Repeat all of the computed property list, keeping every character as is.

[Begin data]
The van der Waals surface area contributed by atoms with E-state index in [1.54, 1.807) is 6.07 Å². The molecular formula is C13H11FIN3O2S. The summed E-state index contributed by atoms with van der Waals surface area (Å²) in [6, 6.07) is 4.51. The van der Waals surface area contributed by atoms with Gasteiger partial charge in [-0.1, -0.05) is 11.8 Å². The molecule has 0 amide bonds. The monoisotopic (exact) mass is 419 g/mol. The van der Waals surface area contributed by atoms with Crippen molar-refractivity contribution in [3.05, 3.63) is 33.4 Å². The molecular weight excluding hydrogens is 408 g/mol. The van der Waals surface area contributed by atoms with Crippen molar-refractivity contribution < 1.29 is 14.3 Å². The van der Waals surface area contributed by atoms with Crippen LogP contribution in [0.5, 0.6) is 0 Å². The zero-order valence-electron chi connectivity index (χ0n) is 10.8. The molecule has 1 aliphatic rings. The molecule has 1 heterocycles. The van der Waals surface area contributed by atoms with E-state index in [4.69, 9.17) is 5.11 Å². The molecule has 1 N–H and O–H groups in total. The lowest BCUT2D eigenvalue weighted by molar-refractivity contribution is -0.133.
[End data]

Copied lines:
The van der Waals surface area contributed by atoms with E-state index in [1.54, 1.807) is 6.07 Å². The molecular formula is C13H11FIN3O2S. The summed E-state index contributed by atoms with van der Waals surface area (Å²) in [6, 6.07) is 4.51. The van der Waals surface area contributed by atoms with Gasteiger partial charge in [-0.1, -0.05) is 11.8 Å². The molecule has 0 amide bonds. The monoisotopic (exact) mass is 419 g/mol. The van der Waals surface area contributed by atoms with Crippen molar-refractivity contribution in [3.05, 3.63) is 33.4 Å². The molecular weight excluding hydrogens is 408 g/mol. The van der Waals surface area contributed by atoms with Crippen molar-refractivity contribution < 1.29 is 14.3 Å². The van der Waals surface area contributed by atoms with Crippen LogP contribution in [0.5, 0.6) is 0 Å². The zero-order valence-electron chi connectivity index (χ0n) is 10.8. The molecule has 1 aliphatic rings. The molecule has 1 heterocycles. The van der Waals surface area contributed by atoms with E-state index in [4.69, 9.17) is 5.11 Å². The molecule has 1 N–H and O–H groups in total. The lowest BCUT2D eigenvalue weighted by molar-refractivity contribution is -0.133.